This just in

On Yale & Yale alumni.
Ico print Print | Ico email Email | Facebook | | RSS

'Revolutionary' Yale gives Sotomayor a warm homecoming

Yale College was "too progressive" for Sonia Sotomayor ’79JD when she came to visit from her conservative Catholic high school in 1972, the US Supreme Court justice told a capacity crowd at Woolsey Hall this afternoon.

The Latino students who were hosting her "spent the night talking about revolution," she recalled. As a Puerto Rican girl from a poor family in the Bronx, "I knew Fidel Castro, because he was in the newspapers. But who Che Guevara was, I had no idea. Listening to the talk about revolution and 'down with Whitey,' I thought: 'I'm not going to be comfortable here. It's too progressive for me.'"

Dressed in a simple black sweater, black-and-gray patterned skirt, and high-heeled black boots, Sotomayor spent nearly an hour answering questions from Yale Law professor Judith Resnik in the first of two Yale speeches today. In a polished but down-to-earth style, the justice—who is known for speaking and writing openly about her feelings of inadequacy—outlined her strategies for finding her place in a series of unfamiliar and uncomfortable settings.

Admit your ignorance and find "kindly" people who will explain what you don't yet know, she advised. Use your home community—racial, ethnic, religious—as a "safety net," but "don't let it anchor you." Still, as she moves between the world she grew up in and the one one she now inhabits, "sometimes I feel like I'm not part of either world," she admitted.

Sotomayor didn't talk about why, four years after shying away from Yale's undergraduate revolutionaries, she chose to enroll at Yale Law School. But the discomfort had not evaporated altogether. A summa cum laude graduate of Princeton ("When I got summa cum laude, I didn't know what it was. I had to go to the dictionary to look it up."), Sotomayor nonetheless waited until her third year at Yale Law before she voluntarily spoke in class.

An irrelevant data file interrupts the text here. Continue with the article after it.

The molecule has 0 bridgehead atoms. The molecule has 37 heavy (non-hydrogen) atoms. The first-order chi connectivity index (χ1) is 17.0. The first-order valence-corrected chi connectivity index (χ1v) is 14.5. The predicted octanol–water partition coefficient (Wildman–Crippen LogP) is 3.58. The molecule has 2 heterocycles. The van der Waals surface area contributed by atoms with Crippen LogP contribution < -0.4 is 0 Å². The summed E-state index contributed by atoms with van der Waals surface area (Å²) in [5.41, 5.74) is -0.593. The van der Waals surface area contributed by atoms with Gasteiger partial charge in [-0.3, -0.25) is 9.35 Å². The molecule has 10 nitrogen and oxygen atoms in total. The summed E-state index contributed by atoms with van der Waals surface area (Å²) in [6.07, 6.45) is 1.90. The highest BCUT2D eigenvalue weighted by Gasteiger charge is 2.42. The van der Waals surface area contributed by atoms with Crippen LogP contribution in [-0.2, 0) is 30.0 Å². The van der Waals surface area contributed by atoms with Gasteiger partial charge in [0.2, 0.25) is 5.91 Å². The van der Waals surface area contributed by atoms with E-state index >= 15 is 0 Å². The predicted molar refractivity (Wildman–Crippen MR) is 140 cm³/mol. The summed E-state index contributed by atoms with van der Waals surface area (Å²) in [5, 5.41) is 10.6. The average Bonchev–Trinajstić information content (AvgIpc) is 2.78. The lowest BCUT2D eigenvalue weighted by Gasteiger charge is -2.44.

As Yale and its peers continue to wrestle with whether and how to recruit low-income students who wouldn't otherwise apply to elite colleges, Sotomayor offered a low-key but emphatic defense of the affirmative action that brought her from Cardinal Spellman High School in the Bronx to the Ivy League.

Her friend Ken was probably the first Cardinal Spellman grad to go to the Ivies, Sotomayor said. Ken urged Sonia to apply; because an Asian American kid was doing well academically, Princeton took a chance on a Puerto Rican girl. She also did spectacularly well, paving the way for white Cardinal Spellman students as well. So affirmative action opened doors not only for people of color but for others coming from schools that were not traditional Ivy feeders, Sotomayor argued.

Addressing the ornate concert hall packed with Yalies—who showered Sotomayor with standing ovations at the event's start and finish—Resnik ended the conversation on a similar note: "We're all the lucky beneficiaries," she said, "of institutions like this opening their doors more widely."

Filed under Sonia Sotomayor, Law School, affirmative action, Judith Resnik
The comment period has expired.